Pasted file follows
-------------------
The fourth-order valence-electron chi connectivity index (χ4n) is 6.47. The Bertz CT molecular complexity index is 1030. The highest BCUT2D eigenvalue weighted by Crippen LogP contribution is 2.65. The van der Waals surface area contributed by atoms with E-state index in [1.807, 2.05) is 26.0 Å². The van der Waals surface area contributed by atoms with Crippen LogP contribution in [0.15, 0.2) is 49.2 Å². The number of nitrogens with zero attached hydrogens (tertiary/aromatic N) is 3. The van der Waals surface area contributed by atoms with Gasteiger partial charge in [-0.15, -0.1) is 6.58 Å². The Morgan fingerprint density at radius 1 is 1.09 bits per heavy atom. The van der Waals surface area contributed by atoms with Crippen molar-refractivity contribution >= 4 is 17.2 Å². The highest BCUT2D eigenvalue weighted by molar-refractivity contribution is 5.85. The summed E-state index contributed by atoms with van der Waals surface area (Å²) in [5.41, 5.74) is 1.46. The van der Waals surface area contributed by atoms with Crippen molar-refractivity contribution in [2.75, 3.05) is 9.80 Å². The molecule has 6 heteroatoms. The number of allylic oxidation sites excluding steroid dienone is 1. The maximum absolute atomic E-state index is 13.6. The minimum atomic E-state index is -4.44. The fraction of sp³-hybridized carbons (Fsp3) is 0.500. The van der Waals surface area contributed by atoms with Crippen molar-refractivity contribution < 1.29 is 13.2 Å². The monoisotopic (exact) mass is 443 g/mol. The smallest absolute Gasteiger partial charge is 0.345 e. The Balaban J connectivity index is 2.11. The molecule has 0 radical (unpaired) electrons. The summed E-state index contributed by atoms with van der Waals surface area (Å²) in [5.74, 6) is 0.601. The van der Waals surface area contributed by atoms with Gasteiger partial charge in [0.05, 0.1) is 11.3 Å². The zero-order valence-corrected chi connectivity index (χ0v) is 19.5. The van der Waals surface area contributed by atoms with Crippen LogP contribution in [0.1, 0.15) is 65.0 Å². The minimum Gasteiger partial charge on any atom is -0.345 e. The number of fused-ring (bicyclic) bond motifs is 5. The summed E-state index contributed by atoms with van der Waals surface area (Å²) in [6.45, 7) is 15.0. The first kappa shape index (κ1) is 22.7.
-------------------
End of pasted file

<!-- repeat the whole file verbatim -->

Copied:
The fourth-order valence-electron chi connectivity index (χ4n) is 6.47. The Bertz CT molecular complexity index is 1030. The highest BCUT2D eigenvalue weighted by Crippen LogP contribution is 2.65. The van der Waals surface area contributed by atoms with E-state index in [1.807, 2.05) is 26.0 Å². The van der Waals surface area contributed by atoms with Crippen LogP contribution in [0.15, 0.2) is 49.2 Å². The number of nitrogens with zero attached hydrogens (tertiary/aromatic N) is 3. The van der Waals surface area contributed by atoms with Gasteiger partial charge in [-0.15, -0.1) is 6.58 Å². The Morgan fingerprint density at radius 1 is 1.09 bits per heavy atom. The van der Waals surface area contributed by atoms with Crippen molar-refractivity contribution >= 4 is 17.2 Å². The highest BCUT2D eigenvalue weighted by molar-refractivity contribution is 5.85. The summed E-state index contributed by atoms with van der Waals surface area (Å²) in [5.41, 5.74) is 1.46. The van der Waals surface area contributed by atoms with Crippen molar-refractivity contribution in [2.75, 3.05) is 9.80 Å². The molecule has 6 heteroatoms. The number of allylic oxidation sites excluding steroid dienone is 1. The maximum absolute atomic E-state index is 13.6. The minimum atomic E-state index is -4.44. The fraction of sp³-hybridized carbons (Fsp3) is 0.500. The van der Waals surface area contributed by atoms with Crippen molar-refractivity contribution < 1.29 is 13.2 Å². The monoisotopic (exact) mass is 443 g/mol. The smallest absolute Gasteiger partial charge is 0.345 e. The Balaban J connectivity index is 2.11. The molecule has 0 radical (unpaired) electrons. The summed E-state index contributed by atoms with van der Waals surface area (Å²) in [5.74, 6) is 0.601. The van der Waals surface area contributed by atoms with Gasteiger partial charge in [0.05, 0.1) is 11.3 Å². The zero-order valence-corrected chi connectivity index (χ0v) is 19.5. The van der Waals surface area contributed by atoms with Crippen LogP contribution in [0.1, 0.15) is 65.0 Å². The minimum Gasteiger partial charge on any atom is -0.345 e. The number of fused-ring (bicyclic) bond motifs is 5. The summed E-state index contributed by atoms with van der Waals surface area (Å²) in [6.45, 7) is 15.0. The first kappa shape index (κ1) is 22.7.